Finding China Eastern black boxes ‘key task’ for search teams

No survivors have been found since the plane plunged from its cruising altitude during a flight to Guangzhou on Monday afternoon.

A woman squats on brown earth to light candles as part of a Buddhist ceremony for victims of the China Eastern plane crash
A woman takes part in a Buddhist ceremony in honour of those on board flight MU5735 victims in a field close to the site where the China Eastern plane crashed [Carlos Garcia Rawlins/Reuters]

Rain has forced the suspension of the search of a remote mountainside in southern China for the black boxes of the China Eastern Airlines plane that plunged from the sky on Monday with 132 people on board, as authorities warned the severe damage to the aircraft would make it difficult to establish the cause of the crash.

State television said the rain, which is forecast to continue all week, had raised the risk to search and rescue teams because of the risk of landslides.

Flight MU5735 was on its way from Kunming, the capital of Yunnan province, to the southern city of Guangzhou when it suddenly plummeted from its cruising altitude about an hour before it was due to land. The impact of the crash left scraps of twisted metal on the ground and scattered passengers’ belongings across the steeply forested hills.

No survivors have been found, Zhu Tao, director of aviation safety at the Civil Aviation Administration of China (CAAC), told reporters late on Tuesday.

“The jet was seriously damaged during the crash, and investigations will face a very high level of difficulty,” Zhu said at the first government briefing on the disaster.

“Given the information currently available, we still do not have a clear assessment of the cause for the crash,” he said, adding that the aircraft did not respond to repeated calls from air controllers during its rapid descent.

The crash is China’s first since 2010 and follows significant safety improvements since the 1990s.

Search teams worked through the night using their hands, picks, sniffer dogs, and other equipment to look for survivors, state broadcaster CCTV reported.

The steep, rough terrain and the fact that debris had been spread across a wide area were complicating the search for the plane’s two black boxes – one in the tail and one in the cockpit –  which record flight data and cockpit discussions.

Finding the black boxes, which should provide some clues as to what happened, is a “key task”, the Global Times reported, saying that drones had also been deployed n the search.

Metal debris in the white colours of China Eastern strewn on the hillside in southern China
Debris from the plane has been scattered across a wide area of forested and hilly terrain, complicating efforts to find out what caused the crash [China Daily via Reuters]

The boxes are built to withstand explosions, disintegration, high temperature fires and other damage, and are also coloured bright orange to make it easier for them to be found on land.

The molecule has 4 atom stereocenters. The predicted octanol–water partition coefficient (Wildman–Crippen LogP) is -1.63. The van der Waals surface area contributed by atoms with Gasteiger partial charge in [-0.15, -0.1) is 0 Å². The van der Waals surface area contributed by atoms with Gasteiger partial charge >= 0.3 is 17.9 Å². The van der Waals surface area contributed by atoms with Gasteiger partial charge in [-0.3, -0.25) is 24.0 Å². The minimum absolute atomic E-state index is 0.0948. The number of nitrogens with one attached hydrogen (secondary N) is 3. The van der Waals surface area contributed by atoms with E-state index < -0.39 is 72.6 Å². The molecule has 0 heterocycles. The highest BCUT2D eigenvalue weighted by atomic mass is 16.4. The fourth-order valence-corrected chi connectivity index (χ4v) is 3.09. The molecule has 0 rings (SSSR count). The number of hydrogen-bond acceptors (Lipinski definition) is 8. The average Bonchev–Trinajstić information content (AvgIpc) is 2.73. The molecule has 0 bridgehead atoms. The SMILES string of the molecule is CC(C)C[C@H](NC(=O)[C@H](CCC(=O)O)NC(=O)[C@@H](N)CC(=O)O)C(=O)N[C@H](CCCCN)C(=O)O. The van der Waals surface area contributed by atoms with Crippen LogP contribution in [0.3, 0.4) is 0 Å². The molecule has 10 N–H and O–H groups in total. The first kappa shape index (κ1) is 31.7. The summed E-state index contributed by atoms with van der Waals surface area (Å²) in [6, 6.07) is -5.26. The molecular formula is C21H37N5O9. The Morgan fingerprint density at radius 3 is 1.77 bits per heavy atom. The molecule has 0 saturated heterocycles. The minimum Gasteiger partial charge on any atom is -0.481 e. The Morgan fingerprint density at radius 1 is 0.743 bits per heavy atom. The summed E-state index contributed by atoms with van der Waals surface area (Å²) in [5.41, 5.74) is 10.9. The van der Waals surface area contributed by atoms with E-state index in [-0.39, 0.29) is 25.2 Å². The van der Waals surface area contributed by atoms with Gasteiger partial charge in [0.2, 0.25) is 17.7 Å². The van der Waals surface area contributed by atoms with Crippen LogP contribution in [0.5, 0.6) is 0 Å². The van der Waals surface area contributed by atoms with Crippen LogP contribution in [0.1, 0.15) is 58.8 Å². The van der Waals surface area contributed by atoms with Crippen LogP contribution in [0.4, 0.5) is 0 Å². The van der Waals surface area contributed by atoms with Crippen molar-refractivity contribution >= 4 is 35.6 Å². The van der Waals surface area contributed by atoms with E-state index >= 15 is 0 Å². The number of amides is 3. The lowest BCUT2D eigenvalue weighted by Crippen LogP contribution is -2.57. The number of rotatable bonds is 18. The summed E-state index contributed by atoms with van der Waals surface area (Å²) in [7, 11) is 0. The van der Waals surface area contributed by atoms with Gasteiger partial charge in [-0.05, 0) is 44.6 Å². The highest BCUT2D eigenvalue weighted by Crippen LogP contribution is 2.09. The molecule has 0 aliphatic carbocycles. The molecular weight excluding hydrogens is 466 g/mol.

“The investigators will be looking at all aspects of this flight, including any mechanical, or structural issues,” Hassan Shahidi, president and CEO of the Flight Safety Foundation, told Al Jazeera. “They will be looking into the maintenance history of the aircraft as well as records of pilot training. Boeing is expected to be part of the process to provide the necessary expertise.  Investigators would want to find the flight data recorder and the voice recorder to find out exactly what happened.”

Questions have mounted about the cause of the crash, which saw the Boeing 737-800 drop 20,000 feet (6,096 metres) in little more than a minute before plunging to the ground.

The airline has officially acknowledged that some on board the aircraft, which was travelling from the city of Kunming to the southern hub of Guangzhou, had lost their lives, but has stopped short of declaring all on board as dead.

The worst Chinese commercial flight accident was a China Northwest Airlines crash in 1994 that killed all 160 people on board.

‘Miss you forever’

In Guangzhou airport, staff assisted the families and friends of the 123 passengers and nine crew members who were on the plane, as they waited for news.

A user on Weibo, China’s Twitter-like platform, wrote that he was a friend of a crew member on the crashed plane.

“I will miss you forever,” he wrote, describing the “enthusiasm” his friend took to his new job this year.

The disaster prompted an unusually swift public reaction from President Xi Jinping, who said he was “shocked” and called for “absolute safety” in air travel.

State media said Vice Premier Liu He, a powerful official close to Xi who usually deals with economic matters, had been dispatched to the area to oversee rescue and investigation work.

Source: Al Jazeera and news agencies